Philosopher and painter of the chicken coop

This morning I woke up to some sad news. A friend I had worked with for years was gone. It shocked me and I felt sadness. I decided while the rain held out to make myself busy. Being busy gives one time to process things and not just dwell on whatever is wrong.

Jamie and the girls left  for a trip into town, and I scraped the old chicken coop I had rebuilt. When I got down to NC it was a run down lopsided building covered in old rusty wire and a missing door on one side. I rebuilt it the best I could and made it sturdy. As usual I bit off more than I expected, and I wound up ripping off the entire backside of the building. The thought was not lost on me that if I had money I would have ripped it down and just started fresh with brand new lumber. Or just called one of those places where the Amish build you a shed and deliver it freshly stained and ready to go.

So as I looked at my sad rebuilt ugly coop with the recycled, repurposed metal roofing that sat in a rusty pile when we moved in. I started mindlessly scraping off the old aluminum sealer of my siding, Suddenly I was crying, tears rolled down my cheeks, and I realized I’m here doing what I wanted to do all along, and my friend was gone, even younger than me.

That’s life, it can pass you by even when you are paying attention. I feel sometimes like it is passing by too fast and I try to grasp at things to try to slow it down. I start to slap some green oil paint around and I take some peace that not only does the chicken coop look less like a place where meth is made and more like a proper chicken domicile. With any luck it will stay green for years, the kids will have fond memories of chickens, fresh eggs, and a green chicken coop, that probably should have gotten torn down.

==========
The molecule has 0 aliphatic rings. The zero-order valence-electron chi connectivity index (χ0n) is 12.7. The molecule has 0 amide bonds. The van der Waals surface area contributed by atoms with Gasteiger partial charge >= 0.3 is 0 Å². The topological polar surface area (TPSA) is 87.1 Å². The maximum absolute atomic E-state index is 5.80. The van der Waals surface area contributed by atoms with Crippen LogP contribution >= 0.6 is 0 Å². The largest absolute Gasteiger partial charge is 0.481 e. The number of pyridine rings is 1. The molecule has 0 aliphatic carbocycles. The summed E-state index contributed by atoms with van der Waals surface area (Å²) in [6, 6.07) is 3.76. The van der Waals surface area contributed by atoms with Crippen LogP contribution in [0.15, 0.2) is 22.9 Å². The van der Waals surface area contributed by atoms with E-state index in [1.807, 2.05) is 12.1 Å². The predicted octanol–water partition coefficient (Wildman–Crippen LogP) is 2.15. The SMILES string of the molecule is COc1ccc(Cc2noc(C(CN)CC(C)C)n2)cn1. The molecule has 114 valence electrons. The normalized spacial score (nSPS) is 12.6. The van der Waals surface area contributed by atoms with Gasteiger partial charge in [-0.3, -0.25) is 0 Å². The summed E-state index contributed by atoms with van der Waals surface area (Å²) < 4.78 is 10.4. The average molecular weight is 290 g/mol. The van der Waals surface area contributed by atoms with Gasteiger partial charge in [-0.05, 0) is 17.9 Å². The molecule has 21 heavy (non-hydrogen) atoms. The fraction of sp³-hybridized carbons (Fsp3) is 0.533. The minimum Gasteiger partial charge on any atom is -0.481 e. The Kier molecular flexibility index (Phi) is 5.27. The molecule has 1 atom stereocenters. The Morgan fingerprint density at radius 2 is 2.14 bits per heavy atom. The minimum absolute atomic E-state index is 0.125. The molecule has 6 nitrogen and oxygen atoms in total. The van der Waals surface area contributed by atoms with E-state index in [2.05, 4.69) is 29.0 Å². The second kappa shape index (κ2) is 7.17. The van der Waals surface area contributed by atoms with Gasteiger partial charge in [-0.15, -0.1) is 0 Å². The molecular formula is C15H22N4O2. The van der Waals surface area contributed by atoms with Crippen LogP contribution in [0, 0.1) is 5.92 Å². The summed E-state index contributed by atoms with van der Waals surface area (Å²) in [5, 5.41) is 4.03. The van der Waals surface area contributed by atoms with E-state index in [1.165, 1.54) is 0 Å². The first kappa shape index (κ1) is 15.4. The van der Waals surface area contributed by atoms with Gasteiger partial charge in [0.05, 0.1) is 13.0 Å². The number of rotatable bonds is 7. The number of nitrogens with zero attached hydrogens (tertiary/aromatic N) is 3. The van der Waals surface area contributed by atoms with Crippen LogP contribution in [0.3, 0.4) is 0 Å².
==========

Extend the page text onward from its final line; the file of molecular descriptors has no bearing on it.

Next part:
That’s really how I think it all works. Someday, I will be gone and with any luck people will have interesting good memories and stories to tell, they will remember me fondly, perhaps on my own level I influenced enough people, in my own little way to leave a lasting mark.

One could hope anyway.

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Busy busy busy.

So as you all can see from the title, I’ve been a busy boy. I had the kids for a few weeks and we had a few farm projects. I had a bunch of new subscribers so I figured I better get some of these drafts finished and published

Hannah wanted a flower garden, So we had a hillside and came up with a plan. Stair risers without a top board becomes a terraced garden. I think it came out good, and the goats immediately loved the new colorful forage

They love lumber.

Jacob wanted blueberries bushes and a grape vine. He wants to make jelly and maybe a little wine. He might have to wait a few years I tell him, grapevine takes a few years.

Jamie and I built a run for the new chickens and let them run around it for a little bit today. The weather has finally broke and it hit eighty today, as I write this is still a beautiful 68 at 10pm. It’s making everything grow lush and green. The onions look great, the radishes look like they could be ready in a week or two.

It’s a beautiful time in North Carolina and I think the nice weather is finally here to stay.

Lack of funds, lack of light, and a Mega Millions ticket.

I never thought it would be easy. Nothing in life is easy, love, parenting, work, a commute, everything takes a certain amount of time and effort.

The farm is no different, I spend more time thinking about the farm than actually working on it. I think about it alot during my commute, an hour through three counties of beautiful farmland. I get some farm envy sometimes. There is a huge parcel of hilly acreage that I pass everyday. It is surrounded on two sides by a flowing wide river. In the summer it is always planted with corn or soybeans, and this time of year has a knee high cover crop of green cereal rye that waves to you in the wind.